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Taxpayer Failed to Make Delinquent 401(k) Loan Repayments Within Grace Period

(Parker Tax Publishing August 2019)

The Tax Court held that a taxpayer who temporarily stopped repaying a loan he took out from his 401(k) plan and did not resume making the payments within the cure (grace) period provided in Reg. Sec. 1.72(p)-1, Q&A-10(a), was therefore liable for income tax and the additional tax under Code Sec. 72(t) on the deemed distribution of the outstanding loan balance. The court found that, in addition to failing to resume payments within the cure period, the taxpayer also did not cure the default by making a lump-sum payment to cover the many payments (with accrued interest) that he had failed to remit earlier in the year. McEnroe v. Comm'r, T.C. Summary 2019-21.


Gerard McEnroe worked for 15 years in the Office of Inspector General for the New York City School Construction Authority (SCA). As an SCA employee, McEnroe participated in the New York City Employees Retirement System (NYCERS), a qualified trust forming part of an employer-sponsored pension plan within the meaning of Code Sec. 401(a).

In July 2014, McEnroe borrowed $26,045 from his NYCERS retirement account to help pay college tuition expenses for one of his children. He immediately began to repay the loan through biweekly payroll withholding. On May 15, 2015, McEnroe left SCA for a private sector job. However, he quickly grew disillusioned with his new position and returned to SCA in September 2015. McEnroe did not make loan payments to NYCERS after he left SCA. When he returned, McEnroe learned that NYCERS had determined that his outstanding loan balance was a deemed distribution.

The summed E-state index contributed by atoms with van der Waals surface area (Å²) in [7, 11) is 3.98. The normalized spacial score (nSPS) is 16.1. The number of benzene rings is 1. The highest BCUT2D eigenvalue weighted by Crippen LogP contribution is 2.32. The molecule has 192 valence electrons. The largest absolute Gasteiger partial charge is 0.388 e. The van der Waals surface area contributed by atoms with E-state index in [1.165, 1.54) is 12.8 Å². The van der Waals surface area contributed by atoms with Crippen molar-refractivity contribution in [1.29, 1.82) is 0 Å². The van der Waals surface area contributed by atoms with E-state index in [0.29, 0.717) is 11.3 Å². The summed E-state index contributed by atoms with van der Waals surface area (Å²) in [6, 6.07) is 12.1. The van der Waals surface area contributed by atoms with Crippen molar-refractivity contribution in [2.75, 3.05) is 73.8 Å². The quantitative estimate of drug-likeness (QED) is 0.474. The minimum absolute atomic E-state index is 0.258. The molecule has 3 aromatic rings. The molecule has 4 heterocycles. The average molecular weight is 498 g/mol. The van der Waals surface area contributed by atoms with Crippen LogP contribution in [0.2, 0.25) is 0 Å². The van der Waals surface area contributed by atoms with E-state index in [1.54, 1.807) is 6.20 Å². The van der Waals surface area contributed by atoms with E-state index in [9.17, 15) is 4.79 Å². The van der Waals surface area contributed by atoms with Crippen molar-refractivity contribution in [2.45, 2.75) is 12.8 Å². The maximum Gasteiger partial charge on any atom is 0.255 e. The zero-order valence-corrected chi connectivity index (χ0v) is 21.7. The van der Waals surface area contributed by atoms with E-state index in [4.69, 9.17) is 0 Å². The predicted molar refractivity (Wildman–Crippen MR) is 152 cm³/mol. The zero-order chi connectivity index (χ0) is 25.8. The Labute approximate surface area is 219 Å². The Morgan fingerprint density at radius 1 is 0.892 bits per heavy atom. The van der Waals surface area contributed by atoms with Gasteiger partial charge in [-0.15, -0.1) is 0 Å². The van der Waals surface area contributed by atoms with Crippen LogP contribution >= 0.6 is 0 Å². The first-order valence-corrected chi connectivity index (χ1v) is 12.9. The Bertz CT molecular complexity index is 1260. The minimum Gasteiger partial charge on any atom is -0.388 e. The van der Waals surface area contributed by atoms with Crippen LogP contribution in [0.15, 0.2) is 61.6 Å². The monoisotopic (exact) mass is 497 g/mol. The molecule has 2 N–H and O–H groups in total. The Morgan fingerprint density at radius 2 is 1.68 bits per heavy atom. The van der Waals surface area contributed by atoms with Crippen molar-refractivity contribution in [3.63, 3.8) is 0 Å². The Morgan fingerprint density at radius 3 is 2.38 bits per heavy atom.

McEnroe contacted the SCA human resources (HR) office in search of a solution. On November 12, 2015, the HR office sent an email to NYCERS stating that McEnroe wished to reinstate his loan with installment payments to be effective immediately. The email said that after McEnroe left the SCA and payments were no longer being withheld, a notice of distribution was sent to his home. The email explained that McEnroe was once again an active SCA employee and wanted to avoid having his loan be treated as a distribution and that McEnroe wanted to repay the loan in biweekly payroll deductions. NYCERS responded with an email confirming that it would process a revision as of November 20, 2015.